US government officials, including the Obama White House, are well aware of the danger, which is one reason the President appointed cybersecurity czar Howard Schmidt. But the telecom and computing industries also need to be engaged in the process, which will require some changes in the way business is done today, says James Payne, senior VP/general manager of Telcordia’s National Security and Cyber Infrastructure unit.

Payne says imposing security standards on today’s converged-yet-diverse Internet service delivery community can be so complex that it even has some of those who are meeting to discuss the security challenge pining for the good old days, when monopoly ATT Inc. (NYSE: T) ruled the roost and could have gold-plated security, albeit at its ratepayers’ expense.

Convergence, the move to an all-IP infrastructure, and the best-effort nature of IP all play a role in the growing security challenge, as does the fact that organized crime, working on behalf of its own greed or rogue nations, now runs much of the cybercrime activities.

Payne quoted former national security adviser Richard Clark as saying recently that the cyber cartels are generating more money than drug cartels because of known exploitable vulnerabilities.

Multiple industry standards groups are attempting to address the issues, says John Kimmins, Telcordia fellow in security services and solutions. These include Alliance for Telecommunications Industry Solutions (ATIS) , the Internet Engineering Task Force (IETF) , the International Telecommunication Union (ITU) , 3rd Generation Partnership Project (3GPP) , and various government agencies such as the Department of Defense and Homeland Security, but no one agency is in charge of the effort.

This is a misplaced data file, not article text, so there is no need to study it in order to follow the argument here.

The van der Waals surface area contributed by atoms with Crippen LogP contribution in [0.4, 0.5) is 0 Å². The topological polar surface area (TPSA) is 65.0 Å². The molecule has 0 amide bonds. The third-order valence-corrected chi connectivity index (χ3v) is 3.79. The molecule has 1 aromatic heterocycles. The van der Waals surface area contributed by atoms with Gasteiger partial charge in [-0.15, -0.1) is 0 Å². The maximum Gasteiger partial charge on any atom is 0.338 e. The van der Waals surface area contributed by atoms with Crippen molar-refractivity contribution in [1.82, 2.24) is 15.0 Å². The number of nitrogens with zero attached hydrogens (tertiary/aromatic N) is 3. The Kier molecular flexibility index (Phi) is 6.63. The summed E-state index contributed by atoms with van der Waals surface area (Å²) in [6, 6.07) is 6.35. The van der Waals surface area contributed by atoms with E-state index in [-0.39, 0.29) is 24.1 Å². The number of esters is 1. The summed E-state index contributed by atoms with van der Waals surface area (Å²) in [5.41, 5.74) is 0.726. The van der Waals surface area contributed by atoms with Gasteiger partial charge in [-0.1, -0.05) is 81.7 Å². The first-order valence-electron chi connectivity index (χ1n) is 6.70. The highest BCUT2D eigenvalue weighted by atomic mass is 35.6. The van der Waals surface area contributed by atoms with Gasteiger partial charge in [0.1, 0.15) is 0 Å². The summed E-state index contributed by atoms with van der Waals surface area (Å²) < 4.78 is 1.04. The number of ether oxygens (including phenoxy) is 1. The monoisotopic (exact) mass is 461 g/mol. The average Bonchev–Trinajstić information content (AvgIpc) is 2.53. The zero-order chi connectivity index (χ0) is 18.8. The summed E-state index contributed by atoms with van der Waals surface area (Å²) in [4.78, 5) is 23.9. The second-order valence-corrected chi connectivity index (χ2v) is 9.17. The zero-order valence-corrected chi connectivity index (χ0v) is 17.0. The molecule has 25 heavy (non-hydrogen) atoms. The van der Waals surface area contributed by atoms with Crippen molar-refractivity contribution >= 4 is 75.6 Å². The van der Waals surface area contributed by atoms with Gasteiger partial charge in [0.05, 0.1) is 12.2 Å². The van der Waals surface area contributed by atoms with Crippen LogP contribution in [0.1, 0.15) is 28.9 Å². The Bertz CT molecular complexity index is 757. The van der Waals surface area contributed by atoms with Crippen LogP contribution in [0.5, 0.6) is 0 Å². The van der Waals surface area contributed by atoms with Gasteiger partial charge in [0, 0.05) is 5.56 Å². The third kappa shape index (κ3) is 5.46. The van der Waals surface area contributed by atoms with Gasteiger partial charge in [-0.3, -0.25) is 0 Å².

“There is not one place to go and plug it [security] in — each standards group has what it embraces, which is one of the problems,” Kimmins says.

One thing that would help immediately, Payne says, is legislation similar to that passed in preparation for perceived Y2K dangers — the kind that protects companies that admit vulnerabilities from being subsequently sued by their investors. Without such protection, it is hard for service providers, hardware companies, and software vendors to engage in “honest dialogue” about what the real dangers are, for fear of legal entanglements.

“At a policy level, let’s get serious about having a dialogue to discuss moving away from the best-effort model,” Payne says. “It’s not about putting everything back together [like the old ATT] but it’s beginning of a dialogue that will enable us to avoid an event so serious” that repercussions might be unimaginable.

In advance of any standards or legal changes, however, there are things that the telecom and computing industries can be doing to mitigate some of the danger, Payne, Kimmins, and Petros Mouchtaris, executive director of information assurance and security, told press and analysts at Telcordia’s New Jersey headquarters last Friday.

Those things include:

    * Greater testing and hardening of hardware and software products before they are released on the market. The industry needs to move away from the attitude of release now, patch later, Kimmins says.

    * Greater discipline in developing and deploying patches when they are needed. There is a lag between when vulnerabilities are discovered and when patches are released, and again between when patches come out and when they are deployed. The bad guys take advantage of those lag times, sometimes even using the information released about vulnerabilities and patches to select their targets.

    * Eliminate marketing hype around standard terms such as “five-nines” and “no single point of failure.” Too many vendors are playing games with those terms, defining them in a limited way to make their gear sound more secure that it is.